Be smart about timing!
You can likely beat crowds by using parks/trails /paths and even neighborhood sidewalks during times of the day when not as many people are out and about. Early morning or late evening are good bets, but this may vary locally so adjust as needed.
Let people know you are going to pass them and use a wide pass when you do!
We all need to get in the habit of letting other trail/path users know where we are. I have been told in the last couple weeks that this isn’t just good pandemic advice it’s ‘just good trail etiquette’ generally. I totally agree, but NOW is a great time to start doing this even if you haven’t in the past. Let people know before you pass them by saying “On your left” or “On Your Right”. When passing you can use the surrounding grass, the other side of the path (if its wide enough) or trail, or even the street depending on where you are (LOOK BOTH WAYS BEFORE YOU DO THIS!). Again, try a wave and a smile while doing this!
Stay single file when trails/paths/sidewalks are busy!
Avoiding busy areas is key, but if you’re on a path or trail and you start running into a lot of other people it’s important that everyone in your group is considerate. Walking, biking, or scootering two-, three- or four-wide down a trail may be fun for you/your family, but you are preventing others’ ability to maintain six feet of distance. Yes, I have had personal experience with a merry band of scooter riders in Iowa City’s Willow Creek Park, thank you for asking!
Avoid gatherings and groups for now.
Do not use spaces like park benches, picnic shelters, or even the grass to hold social gatherings with people you do not live with. Even if you are six feet apart this is a no go. You and those you live with should also avoid sports and games with individuals from outside your household. That means no park playdates (in addition to no home playdates). While we are still learning the intricacies of how COVID-19 spreads, we do know that being near other people for an extended period is one of prime routes of transmission. So for now, we have to avoid activities that put us into contact with those outside our household as much as possible.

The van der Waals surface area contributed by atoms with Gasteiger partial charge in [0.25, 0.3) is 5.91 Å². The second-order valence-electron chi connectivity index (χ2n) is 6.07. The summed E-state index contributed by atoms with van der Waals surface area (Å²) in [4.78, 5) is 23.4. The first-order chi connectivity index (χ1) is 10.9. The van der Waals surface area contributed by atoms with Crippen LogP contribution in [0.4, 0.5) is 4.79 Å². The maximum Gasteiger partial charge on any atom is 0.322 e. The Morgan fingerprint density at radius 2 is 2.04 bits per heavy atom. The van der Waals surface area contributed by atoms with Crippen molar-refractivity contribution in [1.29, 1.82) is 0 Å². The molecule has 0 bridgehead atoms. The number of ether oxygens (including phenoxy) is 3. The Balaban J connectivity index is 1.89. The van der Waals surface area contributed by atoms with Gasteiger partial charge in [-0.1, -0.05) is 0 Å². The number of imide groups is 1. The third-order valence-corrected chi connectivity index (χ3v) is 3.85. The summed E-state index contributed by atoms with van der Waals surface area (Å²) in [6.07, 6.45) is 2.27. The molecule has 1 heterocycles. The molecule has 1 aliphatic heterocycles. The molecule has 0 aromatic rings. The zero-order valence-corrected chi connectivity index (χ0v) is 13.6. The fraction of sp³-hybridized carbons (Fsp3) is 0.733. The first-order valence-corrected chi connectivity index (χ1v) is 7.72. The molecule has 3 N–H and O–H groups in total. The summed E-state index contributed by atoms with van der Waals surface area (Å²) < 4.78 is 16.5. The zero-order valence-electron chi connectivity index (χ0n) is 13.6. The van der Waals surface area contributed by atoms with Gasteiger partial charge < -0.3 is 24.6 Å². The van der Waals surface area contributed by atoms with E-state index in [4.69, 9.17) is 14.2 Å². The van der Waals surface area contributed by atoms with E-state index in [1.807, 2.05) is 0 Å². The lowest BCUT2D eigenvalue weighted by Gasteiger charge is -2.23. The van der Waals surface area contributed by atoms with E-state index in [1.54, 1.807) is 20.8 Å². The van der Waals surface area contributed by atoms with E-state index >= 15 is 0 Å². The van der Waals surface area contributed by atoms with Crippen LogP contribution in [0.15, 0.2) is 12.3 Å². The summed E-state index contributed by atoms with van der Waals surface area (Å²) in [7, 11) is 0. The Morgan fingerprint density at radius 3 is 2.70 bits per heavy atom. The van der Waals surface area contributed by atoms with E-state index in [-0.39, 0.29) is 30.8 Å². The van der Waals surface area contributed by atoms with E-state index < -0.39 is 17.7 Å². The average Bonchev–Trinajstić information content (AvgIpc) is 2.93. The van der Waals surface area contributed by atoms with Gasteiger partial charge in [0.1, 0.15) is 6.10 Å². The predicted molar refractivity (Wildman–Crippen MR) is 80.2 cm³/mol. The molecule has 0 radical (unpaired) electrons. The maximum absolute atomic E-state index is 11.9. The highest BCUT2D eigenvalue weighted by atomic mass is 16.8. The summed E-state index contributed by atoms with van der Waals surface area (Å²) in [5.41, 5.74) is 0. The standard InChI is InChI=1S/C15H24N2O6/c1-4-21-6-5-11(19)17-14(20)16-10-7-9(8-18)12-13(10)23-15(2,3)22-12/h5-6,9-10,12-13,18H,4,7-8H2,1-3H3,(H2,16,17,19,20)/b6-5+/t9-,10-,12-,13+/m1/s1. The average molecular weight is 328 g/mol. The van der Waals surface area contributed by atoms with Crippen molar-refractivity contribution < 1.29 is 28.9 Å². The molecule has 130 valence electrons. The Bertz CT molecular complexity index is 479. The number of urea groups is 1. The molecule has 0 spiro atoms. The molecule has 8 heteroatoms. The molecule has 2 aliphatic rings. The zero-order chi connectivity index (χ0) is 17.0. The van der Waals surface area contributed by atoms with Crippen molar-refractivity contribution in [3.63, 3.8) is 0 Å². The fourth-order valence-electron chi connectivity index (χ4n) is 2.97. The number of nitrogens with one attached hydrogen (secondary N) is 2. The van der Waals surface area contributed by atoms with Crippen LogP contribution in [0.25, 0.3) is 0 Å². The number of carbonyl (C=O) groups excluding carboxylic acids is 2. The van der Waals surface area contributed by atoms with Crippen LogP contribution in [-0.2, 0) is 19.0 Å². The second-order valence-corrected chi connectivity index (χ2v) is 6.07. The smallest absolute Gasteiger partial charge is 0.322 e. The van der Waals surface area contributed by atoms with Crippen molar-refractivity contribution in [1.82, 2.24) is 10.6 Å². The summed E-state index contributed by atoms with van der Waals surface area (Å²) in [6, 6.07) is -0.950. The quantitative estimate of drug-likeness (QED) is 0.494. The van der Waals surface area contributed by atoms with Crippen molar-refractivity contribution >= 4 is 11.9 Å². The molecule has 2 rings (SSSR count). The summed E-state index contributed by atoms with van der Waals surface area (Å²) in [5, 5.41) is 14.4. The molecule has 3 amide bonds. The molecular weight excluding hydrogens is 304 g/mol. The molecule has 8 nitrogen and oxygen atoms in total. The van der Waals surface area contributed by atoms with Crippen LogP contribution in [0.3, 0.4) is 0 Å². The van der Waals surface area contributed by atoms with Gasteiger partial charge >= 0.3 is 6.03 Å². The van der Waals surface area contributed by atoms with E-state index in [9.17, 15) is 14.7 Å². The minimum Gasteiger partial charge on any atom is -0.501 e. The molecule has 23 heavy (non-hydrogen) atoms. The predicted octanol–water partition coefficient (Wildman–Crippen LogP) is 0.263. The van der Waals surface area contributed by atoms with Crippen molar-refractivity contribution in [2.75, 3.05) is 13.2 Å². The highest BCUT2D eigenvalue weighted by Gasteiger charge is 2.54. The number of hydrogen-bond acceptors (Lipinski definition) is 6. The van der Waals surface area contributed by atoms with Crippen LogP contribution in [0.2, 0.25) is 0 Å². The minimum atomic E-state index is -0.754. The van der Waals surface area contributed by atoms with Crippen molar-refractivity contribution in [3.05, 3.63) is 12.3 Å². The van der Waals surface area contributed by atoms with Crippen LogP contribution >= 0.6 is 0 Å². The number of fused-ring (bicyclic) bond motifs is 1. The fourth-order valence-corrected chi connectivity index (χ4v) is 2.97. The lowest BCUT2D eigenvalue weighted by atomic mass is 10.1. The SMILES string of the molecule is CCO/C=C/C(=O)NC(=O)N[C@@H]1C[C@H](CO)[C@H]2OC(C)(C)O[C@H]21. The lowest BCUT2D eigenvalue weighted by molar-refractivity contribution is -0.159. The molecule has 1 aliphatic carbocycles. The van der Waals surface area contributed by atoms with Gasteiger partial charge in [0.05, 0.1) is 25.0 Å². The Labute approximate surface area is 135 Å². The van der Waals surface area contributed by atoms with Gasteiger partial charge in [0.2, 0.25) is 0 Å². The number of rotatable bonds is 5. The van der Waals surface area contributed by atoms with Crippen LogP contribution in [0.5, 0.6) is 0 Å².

Use a mask as much as you can.
The CDC recommends that everyone over the age of 2 wear a mask when they are in public. This might feel uncomfortable or weird at first, but the chances that you transmit COVID-19 to another person go down when you have a mask on.
These tips may not all be fun to follow (or enforce if you’re a parent), but they are mostly easy to do! Outdoor spaces offer options for exercise and recreation, but they must be used responsibly to limit the spread of COVID-19. We owe it to our friends, neighbors, and communities to do whatever we can to stop the spread.
Materials and resources for communities interested in implementing what those of us in public health refer to as “cues to action”. Cues to action are just simple reminders of how and when to engage in a health behavior (for the public health nerds out there, should out to the health belief model). If you are interested in using these materials in your local park, feel free to get into contact with me [email protected]. The CDC also has handy facts sheets on using parks facilities.